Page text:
By: Leslie R. Wolff – A Marketing Curmudgeon
In today’s world we are being “attacked” by onslaught of communication messages daily by the hundreds, if not thousands. E-mail abound, the Internet has unleashed an information overload that is physically, as well as time needed, insane and impossible to absorb.
It used to be just advertising that look to grab our attention as these comments from The Financial Times reflected on a number of years ago.
“As consumers are bombarded with ever rising numbers of advertisements, companies are finding it harder and harder to be heard because of the clutter of competing messages.”
“As the demand for advertising grows, commercial messages are finding their way into unexpected places, including public lavatories, golf course holes and the sides of cows.”
One question that needs to be asked now that it is easier is to reach our targeted audience due to the advances of technology based tools … “Have we become more effective?” The answer is NOT AT ALL and for a number of reasons.
The Message – You have to address the WIIFM Factor
“ What’s important to you might not be important to me.”
No matter what format you choose to deliver your marketing message a business has to answer this question for desired audience – “What’s in it for me?” A fact of business life is that purchasing decisions are made on the real or perceived benefit that will be received from the decision to take a buying action, not the features or price alone.
Mimic Marketing: If everyone else is doing it, should you?
If everyone is thinking alike, then somebody isn’t thinking. -George S. Patton
One of my favorite exercises with the Social Media site LinkedIn is to ask questions such as “What percentage of people doing a ‘search’ on Google or some other similar service explore past the 2nd page of results?” The most optimistic of responses said 10%. A recent study showed traditional direct mail still provides a stronger response return then e-mail campaigns. Does that mean that you should take a fresh look at what you are doing and perhaps revisit more traditional communication formats, but with a fresh creative perspective?
The answer is yes and no. The Internet is powerful, when used smartly it is not the “Holy Grail” that only it will lead to business success. It’s only one ingredient in what should be an integrated marketing mix. Like any other form of creative communication examine how the more successful firms have utilized it even if they’re not in your industry, you can always learn by observing others and adapting what you’ve learned to your particular situation.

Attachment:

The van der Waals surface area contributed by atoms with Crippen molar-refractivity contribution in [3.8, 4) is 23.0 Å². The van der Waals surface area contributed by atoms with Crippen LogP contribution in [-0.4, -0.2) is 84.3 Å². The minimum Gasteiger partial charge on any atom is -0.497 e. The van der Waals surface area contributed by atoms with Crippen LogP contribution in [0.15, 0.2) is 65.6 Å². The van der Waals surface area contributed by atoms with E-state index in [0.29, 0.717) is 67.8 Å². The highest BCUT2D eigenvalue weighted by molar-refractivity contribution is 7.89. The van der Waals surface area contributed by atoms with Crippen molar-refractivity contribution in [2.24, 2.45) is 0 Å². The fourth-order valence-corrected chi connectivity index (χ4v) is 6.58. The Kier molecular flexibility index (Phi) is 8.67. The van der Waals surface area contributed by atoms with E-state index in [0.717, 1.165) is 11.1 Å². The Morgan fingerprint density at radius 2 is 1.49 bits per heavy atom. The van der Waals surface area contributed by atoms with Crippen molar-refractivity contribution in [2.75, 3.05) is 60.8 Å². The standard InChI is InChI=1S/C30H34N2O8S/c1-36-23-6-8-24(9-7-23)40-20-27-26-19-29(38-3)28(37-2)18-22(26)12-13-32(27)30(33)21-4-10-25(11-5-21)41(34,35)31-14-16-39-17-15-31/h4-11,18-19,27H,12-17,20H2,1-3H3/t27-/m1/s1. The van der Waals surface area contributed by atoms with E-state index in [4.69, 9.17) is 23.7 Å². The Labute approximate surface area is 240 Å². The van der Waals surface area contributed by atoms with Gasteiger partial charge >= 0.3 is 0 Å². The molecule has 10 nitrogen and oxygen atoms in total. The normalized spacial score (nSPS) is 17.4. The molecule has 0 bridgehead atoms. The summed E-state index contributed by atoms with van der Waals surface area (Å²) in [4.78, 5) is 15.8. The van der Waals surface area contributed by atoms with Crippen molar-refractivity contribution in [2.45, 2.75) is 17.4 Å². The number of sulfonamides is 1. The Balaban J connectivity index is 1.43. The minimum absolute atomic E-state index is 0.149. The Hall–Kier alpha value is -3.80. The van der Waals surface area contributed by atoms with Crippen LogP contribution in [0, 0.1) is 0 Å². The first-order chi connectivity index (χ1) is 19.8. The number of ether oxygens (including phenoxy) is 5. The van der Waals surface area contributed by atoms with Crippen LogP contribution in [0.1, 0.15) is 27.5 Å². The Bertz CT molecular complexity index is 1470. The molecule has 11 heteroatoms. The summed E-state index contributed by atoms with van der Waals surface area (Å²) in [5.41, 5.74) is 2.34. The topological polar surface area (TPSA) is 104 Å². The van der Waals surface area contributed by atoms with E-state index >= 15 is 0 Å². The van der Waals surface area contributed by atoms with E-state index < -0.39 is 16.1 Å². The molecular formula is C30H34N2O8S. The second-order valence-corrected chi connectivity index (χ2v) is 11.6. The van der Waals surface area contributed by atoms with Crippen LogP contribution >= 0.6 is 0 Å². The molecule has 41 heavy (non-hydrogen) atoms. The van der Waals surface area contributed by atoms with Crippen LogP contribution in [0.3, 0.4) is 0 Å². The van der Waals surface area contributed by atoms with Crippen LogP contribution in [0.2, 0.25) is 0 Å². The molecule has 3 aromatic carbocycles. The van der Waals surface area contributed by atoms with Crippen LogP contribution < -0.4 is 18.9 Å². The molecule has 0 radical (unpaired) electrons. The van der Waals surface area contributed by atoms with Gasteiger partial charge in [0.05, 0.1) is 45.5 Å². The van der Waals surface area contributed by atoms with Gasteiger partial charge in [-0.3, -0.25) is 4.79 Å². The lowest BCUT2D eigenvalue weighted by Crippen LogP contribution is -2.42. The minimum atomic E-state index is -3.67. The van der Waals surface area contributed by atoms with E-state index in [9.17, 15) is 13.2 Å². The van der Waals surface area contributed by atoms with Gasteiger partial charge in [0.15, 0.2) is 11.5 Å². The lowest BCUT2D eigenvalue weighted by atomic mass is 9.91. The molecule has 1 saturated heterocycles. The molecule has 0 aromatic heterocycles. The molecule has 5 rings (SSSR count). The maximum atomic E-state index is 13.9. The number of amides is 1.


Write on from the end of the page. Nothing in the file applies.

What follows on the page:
“Your time is limited; so don’t waste it living someone else’s life. Don’t be trapped by dogma – which is living with the results of other people’s thinking. Don’t let the noise of others’ opinions drown out your own inner voice. And most important, have the courage to follow your heart and intuition.” – Steve Jobs
Common Sense Marketing: You can only spend what you have available
No matter the size of your business your marketing efforts and decisions are
influenced by your available budget. So to rise above the crowd you have to
• Communicate from the view of what’s important to your targeted audience
• Try not to replicate, duplicate or imitate but originate your approach
• Keep an open mind when it comes to change as change it is a constant
Obvious Marketing Opportunities are often hidden in plain sight
If you are willing to take the time to observe and absorb what’s going on in your field you will identify where the sameness factors are among you and your competitors, but you can also identify the untapped opportunities
• Don’t be afraid to utilize old, but proven techniques but with a fresh creative “eye”
Clutter is everywhere — on TV and radio, in newspapers and magazines,
direct mail literally everywhere you turn. But even with that clutter there
are still ways around that allow one to communicate innovatively without
spending a fortune. Understand, it is rare for a message or even your brand
name to be remembered if it doesn’t receive multiple exposure.
Keep in mind even though $3 million plus spent on a one-shot, 30-second Super Bowl commercial will rarely create extended recognition of a brand and the products, services or programs it offers.
Branding, like any other form of communication, must inform a target audience not only of a brand name but also of what benefits the product; service or company has to offer. Those benefits range from the effects of the product itself to the customer service that backs it.
Next week read Cutting through the Clutter 2 of 2